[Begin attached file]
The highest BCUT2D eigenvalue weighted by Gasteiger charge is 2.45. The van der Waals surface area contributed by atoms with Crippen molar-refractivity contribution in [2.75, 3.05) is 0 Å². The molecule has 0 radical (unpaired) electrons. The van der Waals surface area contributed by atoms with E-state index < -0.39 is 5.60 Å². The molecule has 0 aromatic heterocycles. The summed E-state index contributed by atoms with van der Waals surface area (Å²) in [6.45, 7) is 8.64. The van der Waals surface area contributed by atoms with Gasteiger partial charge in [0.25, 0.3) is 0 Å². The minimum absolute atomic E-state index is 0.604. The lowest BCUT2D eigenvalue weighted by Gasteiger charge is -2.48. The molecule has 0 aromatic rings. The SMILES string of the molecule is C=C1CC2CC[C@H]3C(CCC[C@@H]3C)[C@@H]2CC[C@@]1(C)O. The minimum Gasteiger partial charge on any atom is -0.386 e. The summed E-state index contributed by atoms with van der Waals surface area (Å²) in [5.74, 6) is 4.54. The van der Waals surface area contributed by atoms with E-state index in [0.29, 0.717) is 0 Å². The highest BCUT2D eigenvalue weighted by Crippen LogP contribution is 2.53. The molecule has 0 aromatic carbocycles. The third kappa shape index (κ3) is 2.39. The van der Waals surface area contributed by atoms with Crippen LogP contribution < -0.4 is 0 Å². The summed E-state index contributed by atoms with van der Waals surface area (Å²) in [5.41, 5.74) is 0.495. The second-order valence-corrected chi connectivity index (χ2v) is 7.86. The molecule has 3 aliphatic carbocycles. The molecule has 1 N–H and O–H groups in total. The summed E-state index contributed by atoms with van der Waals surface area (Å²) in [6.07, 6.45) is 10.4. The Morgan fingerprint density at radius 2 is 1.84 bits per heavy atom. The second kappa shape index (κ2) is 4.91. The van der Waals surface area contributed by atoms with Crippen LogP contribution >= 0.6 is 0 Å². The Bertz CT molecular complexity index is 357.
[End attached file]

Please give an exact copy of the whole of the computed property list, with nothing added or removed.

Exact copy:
The highest BCUT2D eigenvalue weighted by Gasteiger charge is 2.45. The van der Waals surface area contributed by atoms with Crippen molar-refractivity contribution in [2.75, 3.05) is 0 Å². The molecule has 0 radical (unpaired) electrons. The van der Waals surface area contributed by atoms with E-state index < -0.39 is 5.60 Å². The molecule has 0 aromatic heterocycles. The summed E-state index contributed by atoms with van der Waals surface area (Å²) in [6.45, 7) is 8.64. The van der Waals surface area contributed by atoms with Gasteiger partial charge in [0.25, 0.3) is 0 Å². The minimum absolute atomic E-state index is 0.604. The lowest BCUT2D eigenvalue weighted by Gasteiger charge is -2.48. The molecule has 0 aromatic rings. The SMILES string of the molecule is C=C1CC2CC[C@H]3C(CCC[C@@H]3C)[C@@H]2CC[C@@]1(C)O. The minimum Gasteiger partial charge on any atom is -0.386 e. The summed E-state index contributed by atoms with van der Waals surface area (Å²) in [5.74, 6) is 4.54. The van der Waals surface area contributed by atoms with E-state index in [0.29, 0.717) is 0 Å². The highest BCUT2D eigenvalue weighted by Crippen LogP contribution is 2.53. The molecule has 0 aromatic carbocycles. The third kappa shape index (κ3) is 2.39. The van der Waals surface area contributed by atoms with Crippen LogP contribution < -0.4 is 0 Å². The summed E-state index contributed by atoms with van der Waals surface area (Å²) in [5.41, 5.74) is 0.495. The second-order valence-corrected chi connectivity index (χ2v) is 7.86. The molecule has 3 aliphatic carbocycles. The molecule has 1 N–H and O–H groups in total. The summed E-state index contributed by atoms with van der Waals surface area (Å²) in [6.07, 6.45) is 10.4. The Morgan fingerprint density at radius 2 is 1.84 bits per heavy atom. The second kappa shape index (κ2) is 4.91. The van der Waals surface area contributed by atoms with Crippen LogP contribution >= 0.6 is 0 Å². The Bertz CT molecular complexity index is 357.